Article by: Matvei Nikitin
Mariupol has never been so popular. With the shift of oblast authorities to Mariupol, the amount of cars, suits and suitcases on the streets has increased manyfold.
The refugees are also new people in town, they are walking and gazing about, getting accustomed to the sea air and the Ukrainian national flags that hang from every pillar.
This influx came with the emergence of the second front. The volunteers followed the military men. Journalists, UN and OSCE missions staff, spies and merchants — thousands of new people, many of whom would have been looking for Mariupol on the map of Greece a year ago.
Overall, it is not surprising that the streets are filled with confused newcomers with their heads turning in all directions and tears over a map and a compass.
Even though I grew familiar with Mariupol after a few visits, I am in no rush to be a tour guide, save perhaps for making helpless gestures out of politeness. But sometimes it so happens that you meet such a gaze, that you want to approach the person, take them by the arm, and ask whether everything is alright.
“It’s alright now,” a woman smiles. She has weary eyes of a person who only had enough energy to get to that spot where we met, and the fortitude to save face exactly up to that very moment.
“Why did you ask though?” her eyes are already filling with tears.
I don’t know why I asked. It just seems that her story had to be told.
We sit down on the bench from which a view of the sea opens up, and we look at the waves.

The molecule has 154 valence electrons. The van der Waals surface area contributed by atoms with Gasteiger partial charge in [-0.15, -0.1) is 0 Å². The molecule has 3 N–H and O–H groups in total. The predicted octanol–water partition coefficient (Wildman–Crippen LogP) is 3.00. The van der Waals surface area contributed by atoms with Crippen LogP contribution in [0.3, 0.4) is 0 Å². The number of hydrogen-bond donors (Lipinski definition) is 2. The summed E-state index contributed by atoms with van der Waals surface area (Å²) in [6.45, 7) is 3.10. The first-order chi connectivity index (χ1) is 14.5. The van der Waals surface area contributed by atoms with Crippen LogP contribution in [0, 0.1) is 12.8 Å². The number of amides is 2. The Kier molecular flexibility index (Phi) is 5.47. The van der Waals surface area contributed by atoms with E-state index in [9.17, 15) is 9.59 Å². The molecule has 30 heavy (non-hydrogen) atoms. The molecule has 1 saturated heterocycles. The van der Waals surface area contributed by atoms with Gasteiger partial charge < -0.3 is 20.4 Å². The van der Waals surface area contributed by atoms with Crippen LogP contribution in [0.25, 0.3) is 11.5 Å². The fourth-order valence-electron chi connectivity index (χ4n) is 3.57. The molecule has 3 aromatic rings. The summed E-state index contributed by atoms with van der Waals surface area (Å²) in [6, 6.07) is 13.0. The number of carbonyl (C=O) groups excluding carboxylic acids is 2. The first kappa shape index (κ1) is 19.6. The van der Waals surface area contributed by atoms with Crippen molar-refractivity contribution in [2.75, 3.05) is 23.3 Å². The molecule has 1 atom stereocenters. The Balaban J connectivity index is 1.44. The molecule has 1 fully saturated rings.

The name of my interlocutor is Lyudmyla. She is originally from Ilovaisk. There she lived with her daughter and a seven year old granddaughter: three generations, three pairs of female hands, weaving a modest comfort in an apartment of a five-storey building block.
A job at a factory, pension, market, crossword puzzles: everything is simple, everything is clear.
Their hierarchy of needs would have disappointed Abraham Maslow: it consists solely of the bottom layers and looks more like a rectangle. These women didn’t stage Ilovaisk Maidan, just as they did not greet the terrorists with bread and salt. Lyudmyla, her daughter and granddaughter are not passional. This is their only fault before the society, which, nonetheless, is not entitled to judge them.
When the war had crept up very close, people began to flee the town en masse. But it turned out that Lyudmyla did not have any relatives or friends outside of the ATO zone, which is why after the first volleys of artillery, they simply started to spend the nights at a bomb shelter located in the building of a school of civil engineering.
Some ran, others were torn to pieces. The new reality smelled of fear, gunpowder and clotted blood. But when they made their way home in the mornings, amongst the usual tableware, armchairs and photographs, the women would settle down and the world would not seem so cruel, not until the evening.
One fine day, when they returned from the bomb shelter, they discovered a pile of decaying rubble and fragments of concrete slabs in place of their five-storey building. “My house collapsed like a house of cards,” Lyudmyla sketches a shrug. She still cannot believe that houses can do this.
After standing and looking at the debris, the women returned to the bomb shelter at the school. Bomb shelter is a polite name for a concrete sack with no lighting an inside temperature of a corpse: one can stay warm only by nestling up to other living beings. When everyone started falling sick, Lyudmyla realized that this is the end. This was how she died the first time.